I wasn't able to find out why this word, or name, has a smooth breathing.
As you may have seen already, LSJ actually has separate entries for "Raros", a name, and "raros", the "embryo" word that TKR's answer deals with. It's unclear to me if these have the same origin.
LSJ seems to have a bit more information and examples of words related to the name in its entry for "Rarion pedion":
A. of Rarus, where tillage was first practised, and which was sacred to Demeter, Paus.1.38.6, St.Byz.; (without πεδίον) Ρ̓άριον, τό, h.Cer.450; Ρ̓αρία, ἡ (sc. γῆ), Plu.2.144b; whence the goddess was herself called Ρ̓αριάς, ἡ, St.Byz. [α is long, h.Cer. l.c., so that the accent is prob. not Ρ̓άρος, as in most codd.:—for the smooth breathing, v. Hdn.Gr.2.402, 940.]
Here is a relevant Quora post: Why is “ρ” translitered as “rh” instead of “r”? Philip Newton's answer cites a passage from Gaps in the System by
rho with smooth breathing appears [...] in Ancient representations of psilotic dialects. The TLG corpus manages 57 instances, all of them Aeolic, with the exception of Rarus, father of Triptolemus, the first human to have been taught agriculture by Demeter; his name was apparently back-formed from the (non-Attic) Rarian field in Eleusis associated with the cult of Demeter. In the surviving corpus, Rarus and his field are predictably mentioned more by the grammarians, who loved a good exception, than by the classics themselves:
Τὸ ρ ἀρχόμενον λέξεως δασύνεσθαι θέλει, ῥά, ῥανίς, ῥάξ χωρὶς τοῦ Ρ̓ᾶρος (ἔστι δὲ ὄνομα κύριον) καὶ χωρὶς τῶν ἐξ αὐτοῦ οἷον «Ρ̓αρίδος Δηοῦς» καὶ Ρ̓αρία γῆ καὶ Ρ̓αριάς, σημαίνει δὲ τὴν Δήμητρα, καὶ Ρ̓άριον πεδίον ἐν Ἐλευσῖνι, ἐπὶ τούτων γάρ φασι τὸ μὲν πρῶτον ρ ψιλοῦσθαι, τὸ δὲ δεύτερον δασύνεσθαι. ἀλλὰ τὰ δύο ρρ ψιλωτέον ἐπὶ τούτων καὶ κατὰ τὴν πρώτην συλλαβὴν καὶ κατὰ τὴν δευτέραν. (Herodian, De prosodia catholica 3.1.547)
At the beginning of a word, r takes a rough breathing, as in rhá "then", rhanís "drop", rháx "grape", except for Rarus (a proper name) and the words derived from it, such as "Rarian Demeter" and "Rarian earth" and Rarias, which is a name for Demeter, and the Rarian field in Eleusis. It is said that for these the first r has a smooth breathing and the second a rough; but the two r's in these words should bear a smooth breathing both in the first and in the second syllable.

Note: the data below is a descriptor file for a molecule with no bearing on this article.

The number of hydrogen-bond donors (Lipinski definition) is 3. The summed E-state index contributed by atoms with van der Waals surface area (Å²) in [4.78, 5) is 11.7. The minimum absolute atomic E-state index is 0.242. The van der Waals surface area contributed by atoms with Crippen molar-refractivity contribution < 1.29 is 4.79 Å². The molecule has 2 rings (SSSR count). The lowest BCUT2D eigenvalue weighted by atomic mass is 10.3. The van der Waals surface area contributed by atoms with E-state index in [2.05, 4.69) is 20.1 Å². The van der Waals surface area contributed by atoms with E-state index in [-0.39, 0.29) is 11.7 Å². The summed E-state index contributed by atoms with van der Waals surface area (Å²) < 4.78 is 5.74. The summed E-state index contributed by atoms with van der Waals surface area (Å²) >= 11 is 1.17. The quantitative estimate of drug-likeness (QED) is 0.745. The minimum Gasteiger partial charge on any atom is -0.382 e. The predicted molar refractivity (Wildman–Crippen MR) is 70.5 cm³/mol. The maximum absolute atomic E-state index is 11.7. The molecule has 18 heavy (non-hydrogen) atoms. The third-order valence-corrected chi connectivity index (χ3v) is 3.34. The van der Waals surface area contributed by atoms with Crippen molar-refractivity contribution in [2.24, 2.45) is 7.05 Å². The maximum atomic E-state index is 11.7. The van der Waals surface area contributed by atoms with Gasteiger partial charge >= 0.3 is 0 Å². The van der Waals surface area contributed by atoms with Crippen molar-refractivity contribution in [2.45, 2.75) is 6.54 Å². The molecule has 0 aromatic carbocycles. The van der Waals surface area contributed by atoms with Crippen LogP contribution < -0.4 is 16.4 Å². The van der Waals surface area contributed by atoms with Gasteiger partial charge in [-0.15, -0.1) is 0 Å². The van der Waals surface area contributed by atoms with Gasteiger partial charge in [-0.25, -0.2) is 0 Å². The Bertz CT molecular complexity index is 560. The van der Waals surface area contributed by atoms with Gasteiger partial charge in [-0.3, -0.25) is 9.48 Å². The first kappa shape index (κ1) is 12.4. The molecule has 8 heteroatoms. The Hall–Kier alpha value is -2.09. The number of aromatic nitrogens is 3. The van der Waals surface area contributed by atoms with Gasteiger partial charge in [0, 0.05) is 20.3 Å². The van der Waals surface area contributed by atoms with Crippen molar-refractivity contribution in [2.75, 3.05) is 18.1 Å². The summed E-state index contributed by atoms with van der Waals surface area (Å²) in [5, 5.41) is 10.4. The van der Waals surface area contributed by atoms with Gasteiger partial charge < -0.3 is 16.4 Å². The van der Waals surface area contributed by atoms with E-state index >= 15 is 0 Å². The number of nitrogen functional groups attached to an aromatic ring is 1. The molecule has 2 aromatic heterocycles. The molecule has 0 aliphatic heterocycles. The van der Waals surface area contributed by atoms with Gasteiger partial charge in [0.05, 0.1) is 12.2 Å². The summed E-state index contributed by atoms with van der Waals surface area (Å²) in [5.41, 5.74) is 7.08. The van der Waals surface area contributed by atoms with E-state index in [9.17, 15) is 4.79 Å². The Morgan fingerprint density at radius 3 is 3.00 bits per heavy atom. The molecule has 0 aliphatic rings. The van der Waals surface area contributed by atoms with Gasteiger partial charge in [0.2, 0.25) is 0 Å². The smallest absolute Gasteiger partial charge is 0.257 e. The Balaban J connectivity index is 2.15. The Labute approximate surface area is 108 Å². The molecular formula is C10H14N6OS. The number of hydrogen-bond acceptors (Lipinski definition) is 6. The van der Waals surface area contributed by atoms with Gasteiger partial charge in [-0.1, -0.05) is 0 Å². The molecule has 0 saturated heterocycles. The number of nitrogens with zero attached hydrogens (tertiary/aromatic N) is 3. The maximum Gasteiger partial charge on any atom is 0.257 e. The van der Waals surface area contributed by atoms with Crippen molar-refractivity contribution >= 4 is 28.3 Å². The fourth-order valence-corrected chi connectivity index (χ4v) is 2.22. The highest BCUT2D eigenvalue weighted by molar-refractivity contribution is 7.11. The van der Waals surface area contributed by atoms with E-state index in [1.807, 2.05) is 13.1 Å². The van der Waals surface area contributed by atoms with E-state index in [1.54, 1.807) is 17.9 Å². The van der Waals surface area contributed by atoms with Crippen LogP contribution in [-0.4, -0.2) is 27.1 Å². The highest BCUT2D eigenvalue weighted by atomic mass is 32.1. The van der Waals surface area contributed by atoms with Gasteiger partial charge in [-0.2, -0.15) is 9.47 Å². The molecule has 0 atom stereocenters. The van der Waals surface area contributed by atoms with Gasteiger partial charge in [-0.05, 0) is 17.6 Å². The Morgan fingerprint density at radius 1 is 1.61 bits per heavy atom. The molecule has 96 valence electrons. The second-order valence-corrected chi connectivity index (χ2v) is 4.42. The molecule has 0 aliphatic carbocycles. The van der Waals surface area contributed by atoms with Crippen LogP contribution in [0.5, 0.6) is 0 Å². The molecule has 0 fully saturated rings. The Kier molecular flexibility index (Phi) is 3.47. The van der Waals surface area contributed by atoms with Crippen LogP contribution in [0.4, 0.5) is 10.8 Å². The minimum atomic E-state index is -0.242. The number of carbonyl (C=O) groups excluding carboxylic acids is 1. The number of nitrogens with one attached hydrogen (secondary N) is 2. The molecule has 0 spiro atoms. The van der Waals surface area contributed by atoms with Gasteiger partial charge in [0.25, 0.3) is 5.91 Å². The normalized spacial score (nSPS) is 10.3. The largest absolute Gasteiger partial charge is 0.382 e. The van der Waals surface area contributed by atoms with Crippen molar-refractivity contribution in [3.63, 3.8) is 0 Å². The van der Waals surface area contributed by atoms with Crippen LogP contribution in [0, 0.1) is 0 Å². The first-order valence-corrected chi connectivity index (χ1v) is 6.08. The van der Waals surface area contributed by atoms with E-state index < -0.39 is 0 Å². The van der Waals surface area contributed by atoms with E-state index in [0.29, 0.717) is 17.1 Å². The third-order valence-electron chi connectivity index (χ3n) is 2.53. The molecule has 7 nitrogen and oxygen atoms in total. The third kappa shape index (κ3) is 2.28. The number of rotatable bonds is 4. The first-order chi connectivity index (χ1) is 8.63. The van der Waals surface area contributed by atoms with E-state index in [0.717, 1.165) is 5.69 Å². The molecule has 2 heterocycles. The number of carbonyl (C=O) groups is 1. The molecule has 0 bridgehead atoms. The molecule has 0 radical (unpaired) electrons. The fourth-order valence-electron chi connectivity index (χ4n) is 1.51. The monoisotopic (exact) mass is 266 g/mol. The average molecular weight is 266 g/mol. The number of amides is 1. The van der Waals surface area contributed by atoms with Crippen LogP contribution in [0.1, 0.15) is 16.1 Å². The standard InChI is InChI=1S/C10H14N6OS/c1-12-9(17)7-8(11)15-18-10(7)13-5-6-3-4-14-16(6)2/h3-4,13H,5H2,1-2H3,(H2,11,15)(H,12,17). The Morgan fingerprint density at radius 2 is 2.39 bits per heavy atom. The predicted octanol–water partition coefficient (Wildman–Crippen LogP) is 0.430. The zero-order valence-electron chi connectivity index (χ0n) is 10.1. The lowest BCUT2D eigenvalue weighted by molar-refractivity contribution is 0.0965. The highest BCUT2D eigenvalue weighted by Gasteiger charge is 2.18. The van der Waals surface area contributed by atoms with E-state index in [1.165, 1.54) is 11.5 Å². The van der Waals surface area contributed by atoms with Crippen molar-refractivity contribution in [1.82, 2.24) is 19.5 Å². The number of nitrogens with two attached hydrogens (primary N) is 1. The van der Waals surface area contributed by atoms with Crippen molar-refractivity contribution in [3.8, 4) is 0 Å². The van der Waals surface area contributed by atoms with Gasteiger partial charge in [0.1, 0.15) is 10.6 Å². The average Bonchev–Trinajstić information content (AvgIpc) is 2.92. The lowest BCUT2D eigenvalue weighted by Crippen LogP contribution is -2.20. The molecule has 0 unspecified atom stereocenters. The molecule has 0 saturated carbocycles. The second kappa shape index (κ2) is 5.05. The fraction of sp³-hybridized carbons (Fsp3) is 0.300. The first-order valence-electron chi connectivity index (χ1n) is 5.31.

Not all authorities put up with the exception; the Suda preferred to call Demeter Rharias.
I also found a short allusion to dialectal variation in the realization of rho in an extract from the book Asianic Elements in Greek Civilisation (1938), by William Ramsay, "Chapter XXI: General Principles", hosted by The Gifford Lectures online:
The letter “r” appears and disappears in perplexing fashion in Anatolian words as written in Greek alphabet. Probably a soft “r” was used in Asia Minor as in the English word pretty; but there were doubtless more sounds than one “rho” in Anatolian although they cannot now be distinguished. In Greek the “rho” was rougher and is written ῥ except in Aeolic (which is more Anatolian in type).
As far as I know, all modern dialects of Greek are psilotic; according to Wikipedia
The loss of /h/ happened at different times in different dialects of Greek. The eastern Ionic dialects, the Aeolic dialect of Lesbos, as well as the Doric dialects of Crete and Elis, were already psilotic at the beginning of their written record. In Attic, there was widespread variation in popular speech during the classical period, but the formal standard language retained /h/. This variation continued into the Hellenistic Koine. [...] By the late Roman and early Byzantine period, /h/ had been lost in all forms of the language.
So at later time periods at least, and in earlier time periods for some varieties of Greek, there would have been no difference in pronunciation between rho with a rough and smooth breathing. It would just have been a spelling exception to memorize.